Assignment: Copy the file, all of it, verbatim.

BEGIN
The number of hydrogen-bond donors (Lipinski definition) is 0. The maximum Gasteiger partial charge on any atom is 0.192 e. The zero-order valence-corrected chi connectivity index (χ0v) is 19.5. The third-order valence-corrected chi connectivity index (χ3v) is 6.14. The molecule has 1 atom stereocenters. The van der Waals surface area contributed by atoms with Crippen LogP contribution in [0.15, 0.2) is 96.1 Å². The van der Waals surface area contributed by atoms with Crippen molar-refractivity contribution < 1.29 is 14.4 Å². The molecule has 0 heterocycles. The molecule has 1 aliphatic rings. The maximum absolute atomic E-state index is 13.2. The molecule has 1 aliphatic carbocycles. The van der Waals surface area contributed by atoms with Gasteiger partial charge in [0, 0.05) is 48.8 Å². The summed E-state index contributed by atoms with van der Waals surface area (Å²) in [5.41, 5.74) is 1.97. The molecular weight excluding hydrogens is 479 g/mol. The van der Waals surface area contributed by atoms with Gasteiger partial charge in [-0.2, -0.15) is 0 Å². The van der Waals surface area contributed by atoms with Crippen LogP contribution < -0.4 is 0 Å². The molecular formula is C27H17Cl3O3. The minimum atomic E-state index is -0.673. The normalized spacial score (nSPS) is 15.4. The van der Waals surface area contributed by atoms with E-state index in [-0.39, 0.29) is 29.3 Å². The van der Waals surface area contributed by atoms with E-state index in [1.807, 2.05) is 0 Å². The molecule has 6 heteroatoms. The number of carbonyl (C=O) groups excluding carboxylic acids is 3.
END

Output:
The number of hydrogen-bond donors (Lipinski definition) is 0. The maximum Gasteiger partial charge on any atom is 0.192 e. The zero-order valence-corrected chi connectivity index (χ0v) is 19.5. The third-order valence-corrected chi connectivity index (χ3v) is 6.14. The molecule has 1 atom stereocenters. The van der Waals surface area contributed by atoms with Crippen LogP contribution in [0.15, 0.2) is 96.1 Å². The van der Waals surface area contributed by atoms with Crippen molar-refractivity contribution < 1.29 is 14.4 Å². The molecule has 0 heterocycles. The molecule has 1 aliphatic rings. The maximum absolute atomic E-state index is 13.2. The molecule has 1 aliphatic carbocycles. The van der Waals surface area contributed by atoms with Gasteiger partial charge in [0, 0.05) is 48.8 Å². The summed E-state index contributed by atoms with van der Waals surface area (Å²) in [5.41, 5.74) is 1.97. The molecular weight excluding hydrogens is 479 g/mol. The van der Waals surface area contributed by atoms with Gasteiger partial charge in [-0.2, -0.15) is 0 Å². The van der Waals surface area contributed by atoms with Crippen LogP contribution < -0.4 is 0 Å². The molecular formula is C27H17Cl3O3. The minimum atomic E-state index is -0.673. The normalized spacial score (nSPS) is 15.4. The van der Waals surface area contributed by atoms with E-state index in [-0.39, 0.29) is 29.3 Å². The van der Waals surface area contributed by atoms with E-state index in [1.807, 2.05) is 0 Å². The molecule has 6 heteroatoms. The number of carbonyl (C=O) groups excluding carboxylic acids is 3.